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Levi Aron pleads not guilty in slay, att'y says he 'hears voices'

Aron Levi

Aron Levi Credit: Timothy A. Clary

The man accused of dismembering an 8-year-old Brooklyn boy “hears voices” and has “hallucinations,” his attorney told a judge Thursday, fueling speculation that he’ll mount an insanity defense.

“We have concerns for his mental state. He doesn’t appear to be all well,” said attorney Pierre Bazile after suspected killer Levi Aron pleaded not guilty in Brooklyn Criminal Court to killing Leiby Kletzky.

Aron, 35, remained silent during the hearing where he was charged with kidnapping and first-degree murder. He was held without bail, put on suicide watch and ordered undergo a psychiatric evaluation while a grand jury hears his case. He is set to return to court on July 28.

In a city raw with outrage over the horrific murder, fellow jail inmates screamed “murderer” and “stab him,” and citizens chased the police car that transported him, yelling “child killer.”

Meanwhile, more details of Kletzky’s final hours emerged.

Police Commissioner Raymond Kelly said scratches on Aron’s arms and “ligature marks on the boy’s body” show that Kletzy may have been bound and that he fought for his life.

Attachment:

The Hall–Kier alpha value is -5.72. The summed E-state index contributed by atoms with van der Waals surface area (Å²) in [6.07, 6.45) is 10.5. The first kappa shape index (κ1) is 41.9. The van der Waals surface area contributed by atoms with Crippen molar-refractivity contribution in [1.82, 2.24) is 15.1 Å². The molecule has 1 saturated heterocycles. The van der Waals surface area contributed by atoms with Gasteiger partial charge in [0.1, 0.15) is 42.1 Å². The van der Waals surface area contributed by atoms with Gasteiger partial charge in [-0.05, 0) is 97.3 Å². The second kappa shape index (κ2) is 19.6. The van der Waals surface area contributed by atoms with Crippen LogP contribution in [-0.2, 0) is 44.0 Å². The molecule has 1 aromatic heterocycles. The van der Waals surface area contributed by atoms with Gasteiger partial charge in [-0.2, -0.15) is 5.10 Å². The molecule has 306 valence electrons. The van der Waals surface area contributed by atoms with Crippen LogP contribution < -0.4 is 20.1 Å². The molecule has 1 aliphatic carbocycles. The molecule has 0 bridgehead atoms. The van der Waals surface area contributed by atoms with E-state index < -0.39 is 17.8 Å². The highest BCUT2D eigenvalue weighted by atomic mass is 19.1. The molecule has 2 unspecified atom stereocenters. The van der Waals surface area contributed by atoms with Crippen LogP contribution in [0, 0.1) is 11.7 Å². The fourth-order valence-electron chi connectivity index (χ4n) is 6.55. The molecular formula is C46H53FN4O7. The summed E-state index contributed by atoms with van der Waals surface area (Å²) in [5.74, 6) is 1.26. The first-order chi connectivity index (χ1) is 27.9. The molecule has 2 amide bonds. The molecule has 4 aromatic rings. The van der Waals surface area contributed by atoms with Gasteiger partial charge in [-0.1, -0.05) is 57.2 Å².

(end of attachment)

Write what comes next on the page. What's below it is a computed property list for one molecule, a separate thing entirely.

Authorities believe the boy was smothered with a bathroom towel before Aron allegedly dismembered him with three kitchen knives on a cutting board, which also were found in his bloody refrigerator.

Kletzky went missing Monday after he left his Borough Park camp alone to meet his mother. He asked Aron for help when he got lost. Aron said the boy waited for him outside a dentist’s office, while he paid a bill and then they went to a wedding in Monsey, N.Y. That, however, could not be confirmed.

Later, he said he took Kletzky to his apartment, where he panicked and killed the boy after learning that hundreds from their Orthodox Jewish community were looking for the child.

"Other than insanity, there is no remotely reasonable explanation or defense as to why, if all the allegations are true, anyone would harm a child in such a sinister manner," said criminal defense attorney Jeremy Saland.

James Cohen, a Fordham University law professor, said an insanity defense makes sense given the amount of evidence and the confession. The defense “would have to be able to show [Aron] couldn’t differentiate the wrongfulness of his acts.”

Aron, a divorced stock clerk with no prior criminal record, said he was “sorry for the hurt that I caused," but expressed no remorse, Kelly said.

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